Steve Goodman: Artistic Hair & Affordable Art

Bonus-lad­en reissues of Steve Goodman’s final two albums

Goodman lived his entire professional career on borrowed time. Diagnosed with leukemia in 1969, he made the most of his 15 years on the public stage. His best known song, “City of New Orleans,” was a hit for Arlo Guthrie, and again for Willie Nelson, and is recounted from his debut album in live form on Artistic Hair. But his most sung song is the Chicago Cubs victory anthem “Go Cubs Go,” included as a bonus track on this reissue of Affordable Art. The latter album, the last released during Goodman’s lifetime, includes a double-header of baseball-themed tracks in its original lineup, “A Dying Cub Fan’s Last Request,” and a sprightly dawg-grass arrangement of the national pastime classic “Take Me Out to the Ballgame.”

Goodman recorded for Buddah and Asylum before inaugurating his own Red Pajama label with this pair of albums, reissued here with eighteen bonus tracks between them. 1983’s Artistic Hair was constructed from live material cherry-picked from a decade’s worth of recordings. The selected tracks show off the intimate stage presence that matched the intellectual intimacy of Goodman’s music. The material features a half dozen originals, including the humorous realities of  “Elvis Imitators” and “Chicken Cordon Bleus,” and the icons “City of New Orleans” and “You Never Even Called Me By Name.” Goodman’s covers ranged widely from early twentieth century tunes “Tico Tico,” “Red Red Robin” and “Winter Wonderland” to Shel Silverstein’s acoustic blues, “Three-Legged Man.”

The album’s ten bonus tracks, originally released on the posthumous No Big Surprise: The Steve Goodman Anthology, feature a similar mix of originals and covers, including Goodman’s chanty about a notorious Chicago-area towing company, “Lincoln Park Pirates,” the ad-libbed stage performer’s nightmare, “The Broken String Song,” and the celebration of love’s polyglot nature, “Men Who Love Women Who Love Men.” Covers include Leroy Van Dyke’s tongue-twisting “The Auctioneer,” the Albert Brumley spiritual “I’ll Fly Away” and the mid-30s dance tune “It’s a Sin to Tell a Lie,” popularly recorded by Fats Waller, the Ink Spots and Patti Page. Goodman is relaxed and confident as he variously performs solo and with a band, and while the settings and recording quality vary, the constructed set is a treat.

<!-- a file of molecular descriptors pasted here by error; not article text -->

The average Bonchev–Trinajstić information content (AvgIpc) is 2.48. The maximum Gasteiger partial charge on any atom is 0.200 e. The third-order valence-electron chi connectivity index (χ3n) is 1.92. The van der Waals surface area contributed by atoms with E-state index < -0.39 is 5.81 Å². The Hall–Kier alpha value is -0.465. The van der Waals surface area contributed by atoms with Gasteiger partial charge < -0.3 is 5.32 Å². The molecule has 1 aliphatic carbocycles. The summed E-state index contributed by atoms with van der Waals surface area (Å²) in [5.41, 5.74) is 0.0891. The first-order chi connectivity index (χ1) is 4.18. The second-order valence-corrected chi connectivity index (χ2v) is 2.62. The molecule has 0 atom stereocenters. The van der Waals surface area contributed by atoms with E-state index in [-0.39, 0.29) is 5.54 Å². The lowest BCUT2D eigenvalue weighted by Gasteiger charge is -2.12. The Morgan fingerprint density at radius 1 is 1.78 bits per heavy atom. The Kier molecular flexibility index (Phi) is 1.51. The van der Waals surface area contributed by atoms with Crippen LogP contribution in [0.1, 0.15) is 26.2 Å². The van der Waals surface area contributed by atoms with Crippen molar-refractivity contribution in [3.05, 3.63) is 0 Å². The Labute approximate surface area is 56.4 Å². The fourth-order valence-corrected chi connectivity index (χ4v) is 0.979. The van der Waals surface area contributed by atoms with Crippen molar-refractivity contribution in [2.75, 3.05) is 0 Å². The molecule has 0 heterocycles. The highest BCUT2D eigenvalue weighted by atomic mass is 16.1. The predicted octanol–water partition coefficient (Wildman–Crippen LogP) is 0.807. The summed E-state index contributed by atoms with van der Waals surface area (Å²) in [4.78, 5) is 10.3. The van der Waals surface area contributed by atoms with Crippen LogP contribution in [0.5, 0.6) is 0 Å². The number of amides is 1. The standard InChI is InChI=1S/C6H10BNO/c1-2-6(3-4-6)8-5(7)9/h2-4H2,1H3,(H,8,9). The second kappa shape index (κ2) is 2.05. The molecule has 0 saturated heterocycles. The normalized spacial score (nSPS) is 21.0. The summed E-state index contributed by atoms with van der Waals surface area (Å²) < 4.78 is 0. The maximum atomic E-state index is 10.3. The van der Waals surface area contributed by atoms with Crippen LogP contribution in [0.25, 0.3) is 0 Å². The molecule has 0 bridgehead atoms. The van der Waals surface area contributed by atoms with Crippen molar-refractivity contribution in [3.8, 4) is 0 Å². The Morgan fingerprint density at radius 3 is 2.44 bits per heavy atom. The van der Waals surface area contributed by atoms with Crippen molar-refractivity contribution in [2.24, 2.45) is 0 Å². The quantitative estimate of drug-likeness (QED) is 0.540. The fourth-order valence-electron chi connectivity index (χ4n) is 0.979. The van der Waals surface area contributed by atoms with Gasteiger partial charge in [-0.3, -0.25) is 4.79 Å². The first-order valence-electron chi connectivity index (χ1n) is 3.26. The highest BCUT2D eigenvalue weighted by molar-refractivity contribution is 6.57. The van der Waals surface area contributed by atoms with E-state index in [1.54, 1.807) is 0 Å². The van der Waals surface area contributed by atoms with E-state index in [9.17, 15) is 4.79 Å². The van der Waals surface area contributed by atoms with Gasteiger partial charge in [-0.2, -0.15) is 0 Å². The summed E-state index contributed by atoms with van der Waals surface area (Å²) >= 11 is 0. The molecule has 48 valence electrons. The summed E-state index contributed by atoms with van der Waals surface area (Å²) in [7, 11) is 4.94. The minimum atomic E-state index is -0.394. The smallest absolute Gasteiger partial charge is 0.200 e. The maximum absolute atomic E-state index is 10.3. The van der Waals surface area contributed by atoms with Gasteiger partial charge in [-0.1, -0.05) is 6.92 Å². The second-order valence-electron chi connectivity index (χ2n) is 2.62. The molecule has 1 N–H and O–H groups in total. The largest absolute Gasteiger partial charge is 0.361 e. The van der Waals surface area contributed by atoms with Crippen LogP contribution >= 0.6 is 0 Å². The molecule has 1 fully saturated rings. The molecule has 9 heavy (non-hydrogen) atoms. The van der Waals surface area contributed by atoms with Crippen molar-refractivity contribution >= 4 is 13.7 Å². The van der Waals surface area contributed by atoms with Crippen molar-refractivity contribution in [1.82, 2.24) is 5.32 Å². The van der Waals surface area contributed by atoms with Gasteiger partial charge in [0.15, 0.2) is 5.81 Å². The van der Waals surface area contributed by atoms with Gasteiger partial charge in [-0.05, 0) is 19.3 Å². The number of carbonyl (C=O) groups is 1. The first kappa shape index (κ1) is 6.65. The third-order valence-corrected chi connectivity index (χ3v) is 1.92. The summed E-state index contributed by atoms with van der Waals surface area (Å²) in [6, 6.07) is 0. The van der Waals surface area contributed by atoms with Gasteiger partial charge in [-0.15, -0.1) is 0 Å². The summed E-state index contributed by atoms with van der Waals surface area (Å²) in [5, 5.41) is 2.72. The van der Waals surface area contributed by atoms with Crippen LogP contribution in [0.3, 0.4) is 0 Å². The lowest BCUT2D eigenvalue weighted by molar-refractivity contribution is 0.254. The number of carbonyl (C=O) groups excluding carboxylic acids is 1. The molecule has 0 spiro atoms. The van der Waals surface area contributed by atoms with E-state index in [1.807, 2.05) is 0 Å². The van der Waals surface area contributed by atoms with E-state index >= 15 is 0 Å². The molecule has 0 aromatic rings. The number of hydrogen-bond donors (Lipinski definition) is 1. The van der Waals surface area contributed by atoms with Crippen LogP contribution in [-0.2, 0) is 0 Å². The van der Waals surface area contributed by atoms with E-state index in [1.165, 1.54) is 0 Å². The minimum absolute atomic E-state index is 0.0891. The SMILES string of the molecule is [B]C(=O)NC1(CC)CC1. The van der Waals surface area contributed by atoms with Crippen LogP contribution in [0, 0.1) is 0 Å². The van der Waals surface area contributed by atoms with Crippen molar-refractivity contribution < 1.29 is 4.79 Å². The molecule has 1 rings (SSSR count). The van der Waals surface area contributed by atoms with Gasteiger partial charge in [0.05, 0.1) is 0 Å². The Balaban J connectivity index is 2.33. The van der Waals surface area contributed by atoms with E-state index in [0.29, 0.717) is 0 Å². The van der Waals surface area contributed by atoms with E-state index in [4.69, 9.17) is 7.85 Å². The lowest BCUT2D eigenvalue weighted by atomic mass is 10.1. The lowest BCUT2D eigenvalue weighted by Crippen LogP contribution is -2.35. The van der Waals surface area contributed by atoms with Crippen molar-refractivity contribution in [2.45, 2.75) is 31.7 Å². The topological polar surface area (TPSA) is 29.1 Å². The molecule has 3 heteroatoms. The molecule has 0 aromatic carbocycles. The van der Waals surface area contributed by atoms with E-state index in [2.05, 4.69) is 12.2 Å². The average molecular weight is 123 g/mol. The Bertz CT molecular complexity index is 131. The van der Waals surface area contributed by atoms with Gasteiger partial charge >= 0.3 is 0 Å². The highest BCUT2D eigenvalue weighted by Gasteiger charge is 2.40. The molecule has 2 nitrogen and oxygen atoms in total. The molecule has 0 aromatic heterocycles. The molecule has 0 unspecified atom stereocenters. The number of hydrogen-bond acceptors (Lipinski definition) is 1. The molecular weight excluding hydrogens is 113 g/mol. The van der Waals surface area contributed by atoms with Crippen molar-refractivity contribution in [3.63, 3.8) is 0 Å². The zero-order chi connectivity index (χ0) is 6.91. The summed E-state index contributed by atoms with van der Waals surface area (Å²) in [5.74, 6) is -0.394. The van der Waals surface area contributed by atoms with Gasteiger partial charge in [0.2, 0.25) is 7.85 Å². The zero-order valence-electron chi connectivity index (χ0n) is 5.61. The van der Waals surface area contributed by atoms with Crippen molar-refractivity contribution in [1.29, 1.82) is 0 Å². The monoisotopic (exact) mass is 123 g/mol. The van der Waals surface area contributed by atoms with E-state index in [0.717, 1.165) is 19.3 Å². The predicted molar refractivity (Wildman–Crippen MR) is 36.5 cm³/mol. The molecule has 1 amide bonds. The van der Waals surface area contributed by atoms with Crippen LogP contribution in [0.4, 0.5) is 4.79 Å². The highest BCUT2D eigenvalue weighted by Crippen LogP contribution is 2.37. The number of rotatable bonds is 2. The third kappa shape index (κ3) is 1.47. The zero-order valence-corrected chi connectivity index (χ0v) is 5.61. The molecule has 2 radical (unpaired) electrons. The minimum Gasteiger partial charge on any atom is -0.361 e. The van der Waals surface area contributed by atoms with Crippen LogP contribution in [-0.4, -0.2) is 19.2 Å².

Affordable Art mixes live and studio tracks, with a song list composed almost entirely of originals. The album opens with the instrumental “If Only Jethro Was Here,” featuring Goodman on mandola and Jim Rothermel on recorder, and highlighting mandolinist Jethro Burns’ absence. Burns himself is heard on an old-timey rendition of “Take Me Out to the Ballgame,” which is stretched into a double with Goodman’s “A Dying Cubs Fan’s Last Request,” and legged into a triple with the bonus track “Go Cubs Go.” As on his previous album of live material, Goodman is heard both solo and with a band, including the driving drums and electric slide of “How Much Tequila (Did I Drink Last Night)?” and an acoustic ensemble highlighted by Marty Stuart’s mandolin and Jerry Douglas’ dobro on the hopeful “When My Rowboat Comes In.”

Goodman’s humor drives the consumerist fever dream “Vegematic” the sardonic “Watching Joey Glow,” and the jazzy shuffle “Talk Backwards.”  He duets with John Prine for their co-written “Souvenirs” and dips into sentimental nostalgia on “Old Smoothies,” evidencing the humanity that anchored the wide reach of his songwriting. The album’s bonus tracks include the sing-a-long Bo Diddley beat of “Go Cubs Go” and seven previously unreleased acoustic tracks that include British folk singer Ralph McTell’s “Streets of London,” studio alternates of “Old Smoothies” and “Vegematic,” and four more originals. Affordable Art provides a solid capstone to Goodman’s career, and together with Artistic Hair shows off his songwriting, guitar wizardry, studio craft, stage presence, and power as both a solo performer and band leader. These are worthwhile upgrades for fans who have earlier editions. [©2019 Hyperbolium]

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